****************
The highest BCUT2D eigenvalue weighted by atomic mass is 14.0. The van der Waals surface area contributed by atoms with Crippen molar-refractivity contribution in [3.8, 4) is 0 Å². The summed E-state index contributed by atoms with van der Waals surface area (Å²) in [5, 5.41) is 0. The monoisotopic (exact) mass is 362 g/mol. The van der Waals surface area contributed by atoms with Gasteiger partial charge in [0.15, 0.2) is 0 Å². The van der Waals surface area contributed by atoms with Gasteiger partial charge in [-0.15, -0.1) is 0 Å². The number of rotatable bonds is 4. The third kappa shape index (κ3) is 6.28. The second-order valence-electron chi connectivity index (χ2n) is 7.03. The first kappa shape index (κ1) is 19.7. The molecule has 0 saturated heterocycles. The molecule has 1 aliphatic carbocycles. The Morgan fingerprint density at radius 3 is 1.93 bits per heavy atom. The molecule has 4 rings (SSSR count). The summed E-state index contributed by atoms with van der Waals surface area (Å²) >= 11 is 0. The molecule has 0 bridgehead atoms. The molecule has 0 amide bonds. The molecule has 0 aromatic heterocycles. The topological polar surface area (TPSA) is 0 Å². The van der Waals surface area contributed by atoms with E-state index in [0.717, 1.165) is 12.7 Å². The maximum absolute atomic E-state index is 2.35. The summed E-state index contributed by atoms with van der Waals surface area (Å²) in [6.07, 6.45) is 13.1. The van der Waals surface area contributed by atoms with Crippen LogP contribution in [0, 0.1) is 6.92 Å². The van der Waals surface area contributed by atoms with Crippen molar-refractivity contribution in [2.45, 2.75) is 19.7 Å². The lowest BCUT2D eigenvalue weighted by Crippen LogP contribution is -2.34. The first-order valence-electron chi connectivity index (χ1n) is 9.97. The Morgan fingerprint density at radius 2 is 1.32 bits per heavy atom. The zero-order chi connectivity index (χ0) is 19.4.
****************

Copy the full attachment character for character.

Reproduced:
The highest BCUT2D eigenvalue weighted by atomic mass is 14.0. The van der Waals surface area contributed by atoms with Crippen molar-refractivity contribution in [3.8, 4) is 0 Å². The summed E-state index contributed by atoms with van der Waals surface area (Å²) in [5, 5.41) is 0. The monoisotopic (exact) mass is 362 g/mol. The van der Waals surface area contributed by atoms with Gasteiger partial charge in [0.15, 0.2) is 0 Å². The van der Waals surface area contributed by atoms with Gasteiger partial charge in [-0.15, -0.1) is 0 Å². The number of rotatable bonds is 4. The third kappa shape index (κ3) is 6.28. The second-order valence-electron chi connectivity index (χ2n) is 7.03. The first kappa shape index (κ1) is 19.7. The molecule has 0 saturated heterocycles. The molecule has 1 aliphatic carbocycles. The Morgan fingerprint density at radius 3 is 1.93 bits per heavy atom. The molecule has 4 rings (SSSR count). The summed E-state index contributed by atoms with van der Waals surface area (Å²) >= 11 is 0. The molecule has 0 bridgehead atoms. The molecule has 0 amide bonds. The molecule has 0 aromatic heterocycles. The topological polar surface area (TPSA) is 0 Å². The van der Waals surface area contributed by atoms with E-state index in [0.717, 1.165) is 12.7 Å². The maximum absolute atomic E-state index is 2.35. The summed E-state index contributed by atoms with van der Waals surface area (Å²) in [6.07, 6.45) is 13.1. The van der Waals surface area contributed by atoms with Crippen LogP contribution in [0, 0.1) is 6.92 Å². The van der Waals surface area contributed by atoms with Crippen molar-refractivity contribution in [2.45, 2.75) is 19.7 Å². The lowest BCUT2D eigenvalue weighted by Crippen LogP contribution is -2.34. The first-order valence-electron chi connectivity index (χ1n) is 9.97. The Morgan fingerprint density at radius 2 is 1.32 bits per heavy atom. The zero-order chi connectivity index (χ0) is 19.4.